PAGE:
A major new Health Effects Institute (HEI) report presents a study examining associations between exposures to relatively low levels of air pollution and several health outcomes among participants in 22 European cohorts.
In the report, the investigators describe the development of new exposure models for all of Europe for four pollutants: fine particulate matter (PM2.5), black carbon (BC), nitrogen dioxide (NO2), and ozone (O3), as well as PM2.5 particle composition.
Bert Brunekreef at the Institute for Risk Assessment Sciences, Utrecht University, the Netherlands, and colleagues reported that exposure to PM2.5, BC, and NO2 showed significant associations of air pollution exposure with natural-cause, cardiovascular, respiratory, and lung cancer mortality. They also reported that they did not find positive associations between O3 and all causes of death examined.
The shape of the associations with natural cause mortality showed steeper slopes at lower exposures, with no evidence of concentrations below which no associations were found for PM2.5, BC, and NO2.
This study contributes evidence of significant associations between exposures to relatively low levels of air pollution over many years and several important health outcomes.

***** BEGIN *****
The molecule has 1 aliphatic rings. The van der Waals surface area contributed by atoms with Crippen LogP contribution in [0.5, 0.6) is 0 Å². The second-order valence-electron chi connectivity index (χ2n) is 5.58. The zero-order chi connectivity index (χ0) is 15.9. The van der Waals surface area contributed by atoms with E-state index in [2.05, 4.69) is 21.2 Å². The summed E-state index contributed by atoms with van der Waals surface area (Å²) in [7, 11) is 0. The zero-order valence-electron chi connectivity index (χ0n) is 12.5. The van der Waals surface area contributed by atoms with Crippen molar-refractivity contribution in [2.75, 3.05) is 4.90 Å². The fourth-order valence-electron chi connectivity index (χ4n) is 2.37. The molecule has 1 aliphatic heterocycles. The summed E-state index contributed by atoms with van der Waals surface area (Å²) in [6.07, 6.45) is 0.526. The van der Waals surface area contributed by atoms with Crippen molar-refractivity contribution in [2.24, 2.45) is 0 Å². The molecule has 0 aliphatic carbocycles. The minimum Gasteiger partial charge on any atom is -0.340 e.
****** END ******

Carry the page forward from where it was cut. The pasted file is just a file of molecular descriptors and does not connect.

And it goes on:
The study was funded through the HEI program Assessing Health Effects of Long-Term Exposure to Low Levels of Ambient Air Pollution (RFA 14-3). Two North American studies were also funded by this program, examining low levels of ambient air pollution in the United States and Canada. Initial results were published in 2019 and Phase 2 results are under review.
The Health Effects Institute is a nonprofit corporation chartered in 1980 as an independent research organization to provide high-quality, impartial, and relevant science on the effects of air pollution on health. HEI typically receives balanced funding from the US Environmental Protection Agency and the worldwide motor vehicle industry.
Brunekreef B, Strak M, Chen J, Andersen ZJ, Atkinson R, Bauwelinck M, et al. (2021) Mortality and Morbidity Effects of Long-Term Exposure to Low-Level PM2.5, BC, NO2, and O3: An Analysis of European Cohorts in the ELAPSE Project. Research Report 208. Boston, MA: Health Effects Institute.